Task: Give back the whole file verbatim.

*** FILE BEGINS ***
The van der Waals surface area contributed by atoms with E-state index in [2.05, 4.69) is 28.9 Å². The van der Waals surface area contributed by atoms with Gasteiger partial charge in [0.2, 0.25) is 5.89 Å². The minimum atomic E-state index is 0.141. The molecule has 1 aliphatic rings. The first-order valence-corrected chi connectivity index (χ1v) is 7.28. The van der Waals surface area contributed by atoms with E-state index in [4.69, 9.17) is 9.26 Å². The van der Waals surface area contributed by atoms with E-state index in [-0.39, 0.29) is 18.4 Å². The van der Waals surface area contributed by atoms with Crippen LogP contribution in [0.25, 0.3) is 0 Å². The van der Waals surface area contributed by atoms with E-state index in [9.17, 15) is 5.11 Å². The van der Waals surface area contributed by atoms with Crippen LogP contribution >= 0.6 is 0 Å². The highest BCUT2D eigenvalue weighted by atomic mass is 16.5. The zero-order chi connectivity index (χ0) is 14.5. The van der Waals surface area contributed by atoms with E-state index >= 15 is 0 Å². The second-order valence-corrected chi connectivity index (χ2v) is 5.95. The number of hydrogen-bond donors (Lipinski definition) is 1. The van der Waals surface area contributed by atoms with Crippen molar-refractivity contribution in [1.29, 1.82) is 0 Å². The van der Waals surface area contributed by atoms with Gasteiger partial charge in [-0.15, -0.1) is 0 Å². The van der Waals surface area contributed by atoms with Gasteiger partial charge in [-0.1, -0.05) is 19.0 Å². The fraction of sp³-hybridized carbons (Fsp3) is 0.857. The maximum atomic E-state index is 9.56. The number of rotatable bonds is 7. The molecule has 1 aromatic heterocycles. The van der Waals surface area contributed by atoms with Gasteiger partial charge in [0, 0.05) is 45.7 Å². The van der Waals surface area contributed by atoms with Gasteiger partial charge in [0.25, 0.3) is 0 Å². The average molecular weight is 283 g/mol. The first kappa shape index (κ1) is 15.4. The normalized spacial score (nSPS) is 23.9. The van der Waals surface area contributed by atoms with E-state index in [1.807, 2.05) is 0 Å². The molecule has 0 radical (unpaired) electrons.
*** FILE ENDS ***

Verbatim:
The van der Waals surface area contributed by atoms with E-state index in [2.05, 4.69) is 28.9 Å². The van der Waals surface area contributed by atoms with Gasteiger partial charge in [0.2, 0.25) is 5.89 Å². The minimum atomic E-state index is 0.141. The molecule has 1 aliphatic rings. The first-order valence-corrected chi connectivity index (χ1v) is 7.28. The van der Waals surface area contributed by atoms with E-state index in [4.69, 9.17) is 9.26 Å². The van der Waals surface area contributed by atoms with E-state index in [-0.39, 0.29) is 18.4 Å². The van der Waals surface area contributed by atoms with Crippen LogP contribution in [0.25, 0.3) is 0 Å². The van der Waals surface area contributed by atoms with E-state index in [9.17, 15) is 5.11 Å². The van der Waals surface area contributed by atoms with Crippen LogP contribution >= 0.6 is 0 Å². The highest BCUT2D eigenvalue weighted by atomic mass is 16.5. The zero-order chi connectivity index (χ0) is 14.5. The van der Waals surface area contributed by atoms with E-state index >= 15 is 0 Å². The second-order valence-corrected chi connectivity index (χ2v) is 5.95. The number of hydrogen-bond donors (Lipinski definition) is 1. The van der Waals surface area contributed by atoms with Crippen molar-refractivity contribution in [1.29, 1.82) is 0 Å². The van der Waals surface area contributed by atoms with Gasteiger partial charge in [-0.15, -0.1) is 0 Å². The van der Waals surface area contributed by atoms with Gasteiger partial charge in [-0.1, -0.05) is 19.0 Å². The fraction of sp³-hybridized carbons (Fsp3) is 0.857. The maximum atomic E-state index is 9.56. The number of rotatable bonds is 7. The molecule has 1 aromatic heterocycles. The van der Waals surface area contributed by atoms with Gasteiger partial charge in [0, 0.05) is 45.7 Å². The van der Waals surface area contributed by atoms with Gasteiger partial charge in [0.25, 0.3) is 0 Å². The average molecular weight is 283 g/mol. The first kappa shape index (κ1) is 15.4. The normalized spacial score (nSPS) is 23.9. The van der Waals surface area contributed by atoms with E-state index in [1.807, 2.05) is 0 Å². The molecule has 0 radical (unpaired) electrons.